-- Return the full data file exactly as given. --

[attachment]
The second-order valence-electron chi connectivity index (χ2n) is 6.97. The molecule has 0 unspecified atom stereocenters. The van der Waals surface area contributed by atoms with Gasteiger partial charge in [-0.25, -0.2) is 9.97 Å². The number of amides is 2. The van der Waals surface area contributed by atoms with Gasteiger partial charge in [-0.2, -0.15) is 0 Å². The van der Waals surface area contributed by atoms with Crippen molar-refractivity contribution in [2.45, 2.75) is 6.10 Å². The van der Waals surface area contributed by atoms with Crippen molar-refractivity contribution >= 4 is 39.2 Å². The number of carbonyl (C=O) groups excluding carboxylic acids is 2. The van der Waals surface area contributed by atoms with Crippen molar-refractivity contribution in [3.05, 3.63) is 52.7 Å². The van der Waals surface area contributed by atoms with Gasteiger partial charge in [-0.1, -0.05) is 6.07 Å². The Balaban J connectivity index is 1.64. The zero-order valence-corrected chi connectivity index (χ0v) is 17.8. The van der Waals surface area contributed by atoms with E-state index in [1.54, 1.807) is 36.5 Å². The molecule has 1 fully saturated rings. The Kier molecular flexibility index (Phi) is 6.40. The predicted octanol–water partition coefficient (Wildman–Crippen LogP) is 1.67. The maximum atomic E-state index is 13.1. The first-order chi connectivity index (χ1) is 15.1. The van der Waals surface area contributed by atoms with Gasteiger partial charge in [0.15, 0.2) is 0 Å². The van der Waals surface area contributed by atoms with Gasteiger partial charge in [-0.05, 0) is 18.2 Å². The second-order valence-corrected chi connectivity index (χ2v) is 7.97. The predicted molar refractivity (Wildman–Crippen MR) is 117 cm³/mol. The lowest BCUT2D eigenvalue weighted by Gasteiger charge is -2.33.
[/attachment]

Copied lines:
The second-order valence-electron chi connectivity index (χ2n) is 6.97. The molecule has 0 unspecified atom stereocenters. The van der Waals surface area contributed by atoms with Gasteiger partial charge in [-0.25, -0.2) is 9.97 Å². The number of amides is 2. The van der Waals surface area contributed by atoms with Gasteiger partial charge in [-0.2, -0.15) is 0 Å². The van der Waals surface area contributed by atoms with Crippen molar-refractivity contribution in [2.45, 2.75) is 6.10 Å². The van der Waals surface area contributed by atoms with Crippen molar-refractivity contribution >= 4 is 39.2 Å². The number of carbonyl (C=O) groups excluding carboxylic acids is 2. The van der Waals surface area contributed by atoms with Crippen molar-refractivity contribution in [3.05, 3.63) is 52.7 Å². The van der Waals surface area contributed by atoms with Gasteiger partial charge in [-0.1, -0.05) is 6.07 Å². The Balaban J connectivity index is 1.64. The zero-order valence-corrected chi connectivity index (χ0v) is 17.8. The van der Waals surface area contributed by atoms with E-state index in [1.54, 1.807) is 36.5 Å². The molecule has 1 fully saturated rings. The Kier molecular flexibility index (Phi) is 6.40. The predicted octanol–water partition coefficient (Wildman–Crippen LogP) is 1.67. The maximum atomic E-state index is 13.1. The first-order chi connectivity index (χ1) is 15.1. The van der Waals surface area contributed by atoms with Gasteiger partial charge in [0.15, 0.2) is 0 Å². The van der Waals surface area contributed by atoms with Gasteiger partial charge in [-0.05, 0) is 18.2 Å². The second-order valence-corrected chi connectivity index (χ2v) is 7.97. The predicted molar refractivity (Wildman–Crippen MR) is 117 cm³/mol. The lowest BCUT2D eigenvalue weighted by Gasteiger charge is -2.33.